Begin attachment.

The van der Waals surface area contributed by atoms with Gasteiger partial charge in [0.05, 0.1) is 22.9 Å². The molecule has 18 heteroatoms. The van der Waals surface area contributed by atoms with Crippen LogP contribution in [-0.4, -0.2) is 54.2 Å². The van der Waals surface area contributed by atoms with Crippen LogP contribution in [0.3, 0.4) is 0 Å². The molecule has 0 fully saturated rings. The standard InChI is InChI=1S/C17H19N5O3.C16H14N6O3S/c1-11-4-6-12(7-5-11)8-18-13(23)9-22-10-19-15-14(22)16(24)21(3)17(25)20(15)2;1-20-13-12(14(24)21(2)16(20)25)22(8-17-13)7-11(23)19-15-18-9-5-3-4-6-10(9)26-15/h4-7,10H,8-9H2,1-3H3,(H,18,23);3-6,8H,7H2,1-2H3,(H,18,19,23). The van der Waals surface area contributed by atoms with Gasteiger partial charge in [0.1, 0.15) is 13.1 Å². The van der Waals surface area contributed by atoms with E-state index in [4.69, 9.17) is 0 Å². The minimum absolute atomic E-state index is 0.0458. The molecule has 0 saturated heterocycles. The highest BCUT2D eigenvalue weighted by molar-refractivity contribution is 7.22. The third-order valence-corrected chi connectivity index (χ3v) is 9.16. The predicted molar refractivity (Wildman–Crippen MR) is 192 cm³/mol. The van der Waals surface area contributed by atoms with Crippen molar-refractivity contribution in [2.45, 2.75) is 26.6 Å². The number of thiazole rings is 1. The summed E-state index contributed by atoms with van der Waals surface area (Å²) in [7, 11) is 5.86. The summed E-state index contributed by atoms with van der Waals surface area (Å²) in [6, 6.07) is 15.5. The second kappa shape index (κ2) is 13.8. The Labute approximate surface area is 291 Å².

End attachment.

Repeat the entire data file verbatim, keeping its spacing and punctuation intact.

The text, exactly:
The van der Waals surface area contributed by atoms with Gasteiger partial charge in [0.05, 0.1) is 22.9 Å². The molecule has 18 heteroatoms. The van der Waals surface area contributed by atoms with Crippen LogP contribution in [-0.4, -0.2) is 54.2 Å². The van der Waals surface area contributed by atoms with Crippen LogP contribution in [0.3, 0.4) is 0 Å². The molecule has 0 fully saturated rings. The standard InChI is InChI=1S/C17H19N5O3.C16H14N6O3S/c1-11-4-6-12(7-5-11)8-18-13(23)9-22-10-19-15-14(22)16(24)21(3)17(25)20(15)2;1-20-13-12(14(24)21(2)16(20)25)22(8-17-13)7-11(23)19-15-18-9-5-3-4-6-10(9)26-15/h4-7,10H,8-9H2,1-3H3,(H,18,23);3-6,8H,7H2,1-2H3,(H,18,19,23). The van der Waals surface area contributed by atoms with Gasteiger partial charge in [0.1, 0.15) is 13.1 Å². The van der Waals surface area contributed by atoms with E-state index in [4.69, 9.17) is 0 Å². The minimum absolute atomic E-state index is 0.0458. The molecule has 0 saturated heterocycles. The highest BCUT2D eigenvalue weighted by molar-refractivity contribution is 7.22. The third-order valence-corrected chi connectivity index (χ3v) is 9.16. The predicted molar refractivity (Wildman–Crippen MR) is 192 cm³/mol. The van der Waals surface area contributed by atoms with Crippen molar-refractivity contribution in [2.45, 2.75) is 26.6 Å². The number of thiazole rings is 1. The summed E-state index contributed by atoms with van der Waals surface area (Å²) in [7, 11) is 5.86. The summed E-state index contributed by atoms with van der Waals surface area (Å²) in [6, 6.07) is 15.5. The second kappa shape index (κ2) is 13.8. The Labute approximate surface area is 291 Å².